COVID-19: Austria coronavirus lockdown feels not just like a health crisis, but also a cultural, social and political storm

On Saturday, the streets of Vienna were packed with shoppers.

Today, they were quiet, if not deserted. Yes, this is lockdown, but it isn’t quite the eerie emptiness of 18 months ago.

Instead, the Austrian capital feels like it’s closed for business. The clothes shops, the ice rinks and, of course, the Christmas markets. All shut.

Maria Fridrichovsky normally sells chestnuts in one of the markets. She told me she is “angry” at what has happened, bemused that only 65% of the Austrian population is vaccinated against COVID.

“I feel very sad because the companies are closed down,” she said. “We sell chestnuts and potatoes to the people. It should be lovely here at Christmas.

“But now it’s so hard – many people are calling up by telephone – what can I do? What can I tell them? It’s so sad.”

Austria has seen a precipitous rise in the number of coronavirus infections recently, recording far more daily cases than it did during the first wave of the pandemic.

So it has now introduced a national lockdown that largely resembles the original version – people told to work from home and only to leave the house for essential purposes.

Schools are open, although parents are asked to keep children at home if possible.

The lockdown is in place for 10 days but can be extended for a further 10 if necessary. After that point, if rates have fallen, the ties may be removed for vaccinated people, while restrictions remain in place for those who have not been inoculated.

Perhaps that’s why this new lockdown feels so very different to previous incarnations.

Last year, the people of disparate European towns and cities seemed to share a sense of “in it together” camaraderie as they faced up to the hardships of lockdown.

Vienna didn’t feel like that.

Yes, the streets were a lot quieter than normal, but they weren’t deserted. Maybe people were just making essential journeys, but there seemed to be a surprisingly large number of them.

The police watched, but I didn’t see anyone get quizzed about their reasons for being out. Maybe they were going easy on the first day.

Or maybe it’s wearily difficult to define “exercise”, or essential purpose. Even the word lockdown feels vague and undefinable now.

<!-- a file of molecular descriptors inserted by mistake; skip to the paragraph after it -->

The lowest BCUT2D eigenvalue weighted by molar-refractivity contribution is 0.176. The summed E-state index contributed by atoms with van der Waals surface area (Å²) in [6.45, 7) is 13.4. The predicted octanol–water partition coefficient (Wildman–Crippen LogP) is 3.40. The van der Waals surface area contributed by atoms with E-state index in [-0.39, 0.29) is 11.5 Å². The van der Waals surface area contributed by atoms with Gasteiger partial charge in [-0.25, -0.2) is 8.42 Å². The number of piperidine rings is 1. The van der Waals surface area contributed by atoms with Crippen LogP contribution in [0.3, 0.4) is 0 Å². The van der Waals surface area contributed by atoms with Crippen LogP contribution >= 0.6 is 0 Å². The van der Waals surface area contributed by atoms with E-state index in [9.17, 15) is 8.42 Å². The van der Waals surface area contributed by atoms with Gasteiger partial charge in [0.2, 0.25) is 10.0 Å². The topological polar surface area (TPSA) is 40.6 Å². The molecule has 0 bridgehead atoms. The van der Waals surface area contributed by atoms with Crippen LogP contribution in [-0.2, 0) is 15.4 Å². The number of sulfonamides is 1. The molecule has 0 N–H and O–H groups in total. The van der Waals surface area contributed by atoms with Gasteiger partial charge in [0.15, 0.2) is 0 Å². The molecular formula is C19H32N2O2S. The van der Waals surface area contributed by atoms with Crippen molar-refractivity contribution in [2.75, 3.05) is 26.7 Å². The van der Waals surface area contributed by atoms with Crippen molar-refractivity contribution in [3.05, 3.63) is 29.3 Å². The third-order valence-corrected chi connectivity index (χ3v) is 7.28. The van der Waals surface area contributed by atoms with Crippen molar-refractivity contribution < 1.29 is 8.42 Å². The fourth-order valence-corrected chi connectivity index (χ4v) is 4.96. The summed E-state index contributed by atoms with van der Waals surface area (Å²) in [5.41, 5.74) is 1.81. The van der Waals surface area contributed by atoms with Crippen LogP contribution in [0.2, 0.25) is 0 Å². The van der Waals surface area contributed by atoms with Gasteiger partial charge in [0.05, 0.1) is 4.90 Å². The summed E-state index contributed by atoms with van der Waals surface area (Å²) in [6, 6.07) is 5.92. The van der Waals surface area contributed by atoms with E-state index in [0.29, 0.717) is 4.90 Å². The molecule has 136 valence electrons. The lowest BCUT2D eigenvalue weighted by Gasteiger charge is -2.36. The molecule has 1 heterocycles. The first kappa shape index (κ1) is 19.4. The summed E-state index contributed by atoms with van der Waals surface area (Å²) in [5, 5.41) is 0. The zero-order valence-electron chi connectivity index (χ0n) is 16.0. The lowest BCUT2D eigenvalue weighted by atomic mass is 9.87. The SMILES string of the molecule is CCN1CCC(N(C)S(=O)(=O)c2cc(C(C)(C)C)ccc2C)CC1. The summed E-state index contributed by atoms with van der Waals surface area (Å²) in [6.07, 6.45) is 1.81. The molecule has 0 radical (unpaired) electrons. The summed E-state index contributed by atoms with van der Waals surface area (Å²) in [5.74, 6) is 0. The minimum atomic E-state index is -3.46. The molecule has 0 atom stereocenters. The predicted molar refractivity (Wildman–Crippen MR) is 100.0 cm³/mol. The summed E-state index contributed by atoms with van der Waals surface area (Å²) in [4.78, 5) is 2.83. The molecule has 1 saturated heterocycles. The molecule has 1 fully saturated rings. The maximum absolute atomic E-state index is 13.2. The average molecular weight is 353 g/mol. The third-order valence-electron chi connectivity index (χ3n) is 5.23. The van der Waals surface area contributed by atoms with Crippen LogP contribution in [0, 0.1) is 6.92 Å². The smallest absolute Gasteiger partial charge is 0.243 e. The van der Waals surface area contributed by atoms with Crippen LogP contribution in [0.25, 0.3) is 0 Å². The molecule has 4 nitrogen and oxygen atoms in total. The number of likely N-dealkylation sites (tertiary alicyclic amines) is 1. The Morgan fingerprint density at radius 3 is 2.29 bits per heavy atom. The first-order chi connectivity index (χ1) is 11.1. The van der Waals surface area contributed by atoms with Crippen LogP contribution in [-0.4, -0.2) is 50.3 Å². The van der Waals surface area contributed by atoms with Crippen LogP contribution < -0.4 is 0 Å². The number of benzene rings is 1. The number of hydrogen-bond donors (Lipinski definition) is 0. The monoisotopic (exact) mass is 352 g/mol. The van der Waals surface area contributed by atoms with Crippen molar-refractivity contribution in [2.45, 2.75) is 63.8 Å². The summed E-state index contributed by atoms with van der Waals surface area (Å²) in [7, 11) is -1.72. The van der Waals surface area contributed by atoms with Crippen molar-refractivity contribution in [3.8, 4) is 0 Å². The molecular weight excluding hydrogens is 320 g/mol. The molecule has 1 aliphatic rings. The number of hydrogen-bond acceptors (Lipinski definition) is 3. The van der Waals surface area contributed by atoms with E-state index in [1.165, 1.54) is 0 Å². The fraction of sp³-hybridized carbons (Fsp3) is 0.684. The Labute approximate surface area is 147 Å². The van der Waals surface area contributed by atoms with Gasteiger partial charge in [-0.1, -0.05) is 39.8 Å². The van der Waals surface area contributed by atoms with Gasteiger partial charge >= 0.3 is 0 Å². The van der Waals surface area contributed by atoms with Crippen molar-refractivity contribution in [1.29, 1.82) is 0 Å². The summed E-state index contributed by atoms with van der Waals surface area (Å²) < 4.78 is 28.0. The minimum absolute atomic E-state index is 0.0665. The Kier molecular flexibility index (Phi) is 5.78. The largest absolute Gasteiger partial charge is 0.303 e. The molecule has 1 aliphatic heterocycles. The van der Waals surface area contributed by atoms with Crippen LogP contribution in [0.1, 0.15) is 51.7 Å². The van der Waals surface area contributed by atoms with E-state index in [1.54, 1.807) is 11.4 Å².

We meet a group of young men strolling through the town, all of them dubious about the lockdown.

One of them, Matthew, tells me that he only allowed himself to be vaccinated because it was the only way he could be guaranteed access to bars and restaurants. But he insists that this latest lockdown is “a breach of human rights”.

His friend, Andrew, was vaccinated early, and is at pains to say he’s not an anti-vaxxer, but is troubled by what he sees as the changing narrative.

“When we were saying that it’s 95% effective at the beginning, we’re seeing that it’s definitely not the case now. We’re saying no more lockdowns yet we’re in lockdowns now. How can we really trust the information that’s being given to us at the moment?

“I think at this point, it’s very, very difficult to trust anything that’s going on. And I don’t necessarily think we can trust the reasons for why we’re in this lockdown at the moment.”

That’s why this lockdown is different. Europe saw a series of protests over the weekend, vehement in their opposition to either new restrictions, or vaccination programmes, or the spectre of mandatory vaccinations, or perhaps all of them put together.

Many Europeans, rightly or wrongly, have had their faith eroded in both the political and scientific establishment. Very public promises have, in the eyes of many Austrians, been broken and now those disenchanted people feel as if they are being stigmatised.

This doesn’t feel simply like a health crisis anymore, but also a cultural, social and political storm. Many other nations will be watching, and waiting to see what happens in Austria, and learning lessons.

Nobody’s happy, and that includes the tourists. But as we walked through the heart of the city, we saw small knots of visitors still trying to make the most of it.

There was a group of Romanians, two couples, who had been looking forward to their break, only to find the city shut. “Still, at least it’s quiet,” said one of them, with magnificent understatement.

Not far away was a family from North Macedonia who come to Vienna every year and buy presents for their two children.

Now, the shops are shut, so they were studying monuments instead of buying toys. The parents were still smiling; the children, emphatically, were not.

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